In our view, this provides a reasonable, non-Draconian, solution to the problem we noted in Colton by requiring both judicial review of an IRS summons and an inter╜vening opportunity to comply with a court order of enforcement prior to the imposi╜tion of coercive or punitive sanctions. See Kulukundis, 329 F.2d at 199. Schulz I made clear that view. Nothing in the gov╜ernment's petition inspires us to withdraw except insofar as Schulz I may be read to prohibit pre-hearing attachments of those summoned by the IRS who have wholly defaulted or contumaciously refused to comply in order to ensure their presence at a promptly held enforcement hearing. Such attachments are meant solely to en╜sure the presence of an obstinate taxpayer at an enforcement hearing. Because in╜definitely detaining a taxpayer whose sum╜mons has yet to be enforced by a court would violate the taxpayer's due process rights, the enforcement hearing must be held as soon after the taxpayer's arrest as possible. See 26 U.S.C. ╖ 7604(b) (allow╜ing attachment "as for contempt," and, if appropriate after "a hearing of the case," issuance of orders "not inconsistent with the law for the punishment of contempts"); United States v. Hefti, 879 F.2d 311, 312 n. 2 (8th Cir.1989) ("Judicial enforcement of orders under 26 U.S.C. ╖ 7602 is governed by 26 U.S.C. ╖ 7604(b). Only a refusal to comply with an order of the District Court subjects the witness to contempt proceed╜ings." (citing Reisman )); see also United States v. Powell , 379 U.S. 48, 58, n. 18, 85 S.Ct. 248, 13 L.Ed.2d 112 (1964) (pointing out that summons enforcement "proceed╜ings are instituted by filing a complaint, followed by answer and hearing. If the taxpayer has contumaciously refused to comply with the administrative summons and the Service fears he may flee the jurisdiction, application for the sanctions available under ╖ 7604(b) might be made simultaneously with the filing of the com╜plaint." (emphasis added)); Reisman, 375 U.S. at 446-50, 84 S.Ct. 508. Neither this opinion nor Schulz I prohibits the issuance of pre-hearing attachments consistent with due process and the law of contempts. See 26 U.S.C. ╖ 7604(b).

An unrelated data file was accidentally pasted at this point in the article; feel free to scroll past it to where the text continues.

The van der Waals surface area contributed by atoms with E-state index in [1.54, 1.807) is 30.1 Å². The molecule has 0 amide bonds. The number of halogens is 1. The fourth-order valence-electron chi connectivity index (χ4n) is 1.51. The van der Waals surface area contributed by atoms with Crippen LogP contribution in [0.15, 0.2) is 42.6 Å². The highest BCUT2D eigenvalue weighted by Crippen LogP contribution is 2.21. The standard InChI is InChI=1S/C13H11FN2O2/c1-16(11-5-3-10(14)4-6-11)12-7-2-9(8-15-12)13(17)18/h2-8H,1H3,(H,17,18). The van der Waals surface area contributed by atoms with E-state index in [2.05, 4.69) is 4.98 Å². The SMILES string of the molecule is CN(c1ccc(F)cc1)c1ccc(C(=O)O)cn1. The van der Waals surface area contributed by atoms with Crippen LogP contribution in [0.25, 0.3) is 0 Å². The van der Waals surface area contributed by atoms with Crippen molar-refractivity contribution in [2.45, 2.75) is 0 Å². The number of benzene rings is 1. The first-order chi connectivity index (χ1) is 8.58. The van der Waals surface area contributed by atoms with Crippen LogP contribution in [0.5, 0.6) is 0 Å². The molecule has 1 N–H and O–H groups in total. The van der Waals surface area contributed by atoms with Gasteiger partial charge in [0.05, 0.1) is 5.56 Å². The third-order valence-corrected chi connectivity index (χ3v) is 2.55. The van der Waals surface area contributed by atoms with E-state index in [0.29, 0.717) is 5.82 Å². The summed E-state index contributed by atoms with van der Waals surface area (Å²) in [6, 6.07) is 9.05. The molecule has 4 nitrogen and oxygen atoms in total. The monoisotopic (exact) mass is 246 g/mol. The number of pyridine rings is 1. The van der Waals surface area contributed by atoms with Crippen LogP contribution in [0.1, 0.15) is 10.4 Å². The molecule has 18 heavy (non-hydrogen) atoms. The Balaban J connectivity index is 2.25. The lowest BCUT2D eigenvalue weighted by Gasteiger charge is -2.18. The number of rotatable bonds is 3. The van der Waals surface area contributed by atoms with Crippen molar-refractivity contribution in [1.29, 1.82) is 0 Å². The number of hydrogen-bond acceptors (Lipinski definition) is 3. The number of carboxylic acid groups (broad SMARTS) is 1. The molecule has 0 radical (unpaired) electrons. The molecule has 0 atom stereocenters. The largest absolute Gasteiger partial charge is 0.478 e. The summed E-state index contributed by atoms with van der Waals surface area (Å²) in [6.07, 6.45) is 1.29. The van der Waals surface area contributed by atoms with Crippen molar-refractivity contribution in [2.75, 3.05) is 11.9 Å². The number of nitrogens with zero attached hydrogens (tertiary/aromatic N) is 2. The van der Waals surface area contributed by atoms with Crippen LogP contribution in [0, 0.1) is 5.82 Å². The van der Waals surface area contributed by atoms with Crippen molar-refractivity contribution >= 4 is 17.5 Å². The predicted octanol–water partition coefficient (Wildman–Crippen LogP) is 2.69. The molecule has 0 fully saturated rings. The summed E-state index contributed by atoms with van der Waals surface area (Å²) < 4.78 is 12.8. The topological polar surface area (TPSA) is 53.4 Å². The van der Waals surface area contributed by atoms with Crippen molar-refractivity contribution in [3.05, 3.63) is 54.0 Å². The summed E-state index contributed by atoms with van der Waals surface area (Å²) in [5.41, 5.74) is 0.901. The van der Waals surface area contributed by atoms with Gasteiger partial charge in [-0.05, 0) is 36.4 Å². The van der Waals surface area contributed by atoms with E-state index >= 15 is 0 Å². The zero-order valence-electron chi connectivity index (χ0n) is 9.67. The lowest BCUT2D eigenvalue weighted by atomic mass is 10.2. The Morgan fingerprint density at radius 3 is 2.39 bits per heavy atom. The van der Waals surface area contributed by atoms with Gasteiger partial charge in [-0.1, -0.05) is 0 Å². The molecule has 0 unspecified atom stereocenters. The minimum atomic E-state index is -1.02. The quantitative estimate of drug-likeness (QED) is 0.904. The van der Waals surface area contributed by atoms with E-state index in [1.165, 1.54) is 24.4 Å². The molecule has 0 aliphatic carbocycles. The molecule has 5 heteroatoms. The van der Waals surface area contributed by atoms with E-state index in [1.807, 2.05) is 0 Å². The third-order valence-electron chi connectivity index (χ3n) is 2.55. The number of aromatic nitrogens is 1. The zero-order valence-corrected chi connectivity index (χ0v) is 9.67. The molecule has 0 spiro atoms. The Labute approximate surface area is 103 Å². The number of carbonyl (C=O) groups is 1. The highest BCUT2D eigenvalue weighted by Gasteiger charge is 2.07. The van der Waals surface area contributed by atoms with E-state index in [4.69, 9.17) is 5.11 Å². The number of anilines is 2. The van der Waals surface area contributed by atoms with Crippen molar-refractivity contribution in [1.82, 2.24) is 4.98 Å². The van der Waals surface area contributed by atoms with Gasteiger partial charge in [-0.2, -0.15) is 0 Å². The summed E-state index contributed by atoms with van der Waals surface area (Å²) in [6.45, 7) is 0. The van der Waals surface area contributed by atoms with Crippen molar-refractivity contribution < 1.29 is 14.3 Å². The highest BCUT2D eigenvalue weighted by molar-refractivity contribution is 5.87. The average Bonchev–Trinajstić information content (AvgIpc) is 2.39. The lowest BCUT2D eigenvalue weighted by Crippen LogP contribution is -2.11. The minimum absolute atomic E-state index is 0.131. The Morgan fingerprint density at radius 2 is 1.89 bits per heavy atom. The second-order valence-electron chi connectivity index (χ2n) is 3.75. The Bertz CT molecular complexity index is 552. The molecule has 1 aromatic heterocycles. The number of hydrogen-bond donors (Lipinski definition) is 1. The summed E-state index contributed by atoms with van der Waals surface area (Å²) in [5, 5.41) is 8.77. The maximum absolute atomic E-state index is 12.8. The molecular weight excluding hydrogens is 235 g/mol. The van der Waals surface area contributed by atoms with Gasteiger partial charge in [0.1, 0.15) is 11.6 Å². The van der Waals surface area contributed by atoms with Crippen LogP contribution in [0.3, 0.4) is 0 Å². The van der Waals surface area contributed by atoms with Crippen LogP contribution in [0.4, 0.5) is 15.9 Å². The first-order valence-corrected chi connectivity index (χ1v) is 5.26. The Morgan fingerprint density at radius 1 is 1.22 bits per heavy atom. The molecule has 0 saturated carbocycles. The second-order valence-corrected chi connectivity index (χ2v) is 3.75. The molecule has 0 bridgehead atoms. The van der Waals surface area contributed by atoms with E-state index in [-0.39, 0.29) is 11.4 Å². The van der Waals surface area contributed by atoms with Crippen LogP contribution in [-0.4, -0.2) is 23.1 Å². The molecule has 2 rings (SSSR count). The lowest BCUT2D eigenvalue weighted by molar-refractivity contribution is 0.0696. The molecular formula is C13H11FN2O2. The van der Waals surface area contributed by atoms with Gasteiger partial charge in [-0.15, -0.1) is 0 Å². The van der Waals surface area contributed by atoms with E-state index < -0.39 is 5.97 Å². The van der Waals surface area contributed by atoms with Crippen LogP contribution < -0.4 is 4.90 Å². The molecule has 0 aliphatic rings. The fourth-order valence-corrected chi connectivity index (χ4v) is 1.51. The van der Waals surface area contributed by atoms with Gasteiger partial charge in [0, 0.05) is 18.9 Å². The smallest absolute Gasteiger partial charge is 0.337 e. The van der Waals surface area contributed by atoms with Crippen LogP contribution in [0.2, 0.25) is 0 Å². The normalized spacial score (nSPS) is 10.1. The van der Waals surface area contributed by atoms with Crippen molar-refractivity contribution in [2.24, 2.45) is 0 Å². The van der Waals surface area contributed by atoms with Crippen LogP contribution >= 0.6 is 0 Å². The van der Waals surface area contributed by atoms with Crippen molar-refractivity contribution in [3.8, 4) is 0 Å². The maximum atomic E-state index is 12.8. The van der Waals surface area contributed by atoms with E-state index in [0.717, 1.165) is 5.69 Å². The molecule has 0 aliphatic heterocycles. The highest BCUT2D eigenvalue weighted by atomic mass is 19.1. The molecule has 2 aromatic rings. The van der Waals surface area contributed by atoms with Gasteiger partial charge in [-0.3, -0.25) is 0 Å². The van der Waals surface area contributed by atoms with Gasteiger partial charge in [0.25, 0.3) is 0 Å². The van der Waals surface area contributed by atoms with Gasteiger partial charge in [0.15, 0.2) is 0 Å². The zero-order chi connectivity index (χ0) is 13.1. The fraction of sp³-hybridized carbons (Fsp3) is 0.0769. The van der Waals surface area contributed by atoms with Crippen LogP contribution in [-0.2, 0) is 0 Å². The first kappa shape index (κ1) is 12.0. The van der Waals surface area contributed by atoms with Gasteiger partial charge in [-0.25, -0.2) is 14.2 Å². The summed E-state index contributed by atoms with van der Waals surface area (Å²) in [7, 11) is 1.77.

CONCLUSION

For the foregoing reasons the petition for rehearing is GRANTED for the limited purpose of providing clarification to Schulz I contained in this opinion. Schulz I shall remain in force to the extent that it is not inconsistent with this opinion. The motion to extend the time for filing of a petition for rehearing en banc is GRANTED. Either party may file such a motion within 45 days of the filing of this opinion.